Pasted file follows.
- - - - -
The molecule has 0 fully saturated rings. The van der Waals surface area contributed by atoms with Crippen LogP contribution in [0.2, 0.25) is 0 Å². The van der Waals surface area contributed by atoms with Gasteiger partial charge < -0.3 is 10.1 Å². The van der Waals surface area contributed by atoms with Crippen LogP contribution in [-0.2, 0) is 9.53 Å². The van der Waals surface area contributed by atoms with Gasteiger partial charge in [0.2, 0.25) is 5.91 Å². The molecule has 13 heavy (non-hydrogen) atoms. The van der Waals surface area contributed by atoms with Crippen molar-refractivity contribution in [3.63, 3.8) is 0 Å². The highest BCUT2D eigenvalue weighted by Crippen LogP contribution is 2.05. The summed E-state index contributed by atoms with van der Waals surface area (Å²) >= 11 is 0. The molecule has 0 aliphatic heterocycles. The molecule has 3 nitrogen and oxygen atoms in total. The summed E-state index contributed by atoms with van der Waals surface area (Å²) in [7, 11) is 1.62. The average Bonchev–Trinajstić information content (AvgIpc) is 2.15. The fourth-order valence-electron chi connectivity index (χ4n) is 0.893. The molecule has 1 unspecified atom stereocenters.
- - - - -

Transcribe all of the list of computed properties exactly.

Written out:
The molecule has 0 fully saturated rings. The van der Waals surface area contributed by atoms with Crippen LogP contribution in [0.2, 0.25) is 0 Å². The van der Waals surface area contributed by atoms with Gasteiger partial charge < -0.3 is 10.1 Å². The van der Waals surface area contributed by atoms with Crippen LogP contribution in [-0.2, 0) is 9.53 Å². The van der Waals surface area contributed by atoms with Gasteiger partial charge in [0.2, 0.25) is 5.91 Å². The molecule has 13 heavy (non-hydrogen) atoms. The van der Waals surface area contributed by atoms with Crippen molar-refractivity contribution in [3.63, 3.8) is 0 Å². The highest BCUT2D eigenvalue weighted by Crippen LogP contribution is 2.05. The summed E-state index contributed by atoms with van der Waals surface area (Å²) >= 11 is 0. The molecule has 0 aliphatic heterocycles. The molecule has 3 nitrogen and oxygen atoms in total. The summed E-state index contributed by atoms with van der Waals surface area (Å²) in [7, 11) is 1.62. The average Bonchev–Trinajstić information content (AvgIpc) is 2.15. The fourth-order valence-electron chi connectivity index (χ4n) is 0.893. The molecule has 1 unspecified atom stereocenters.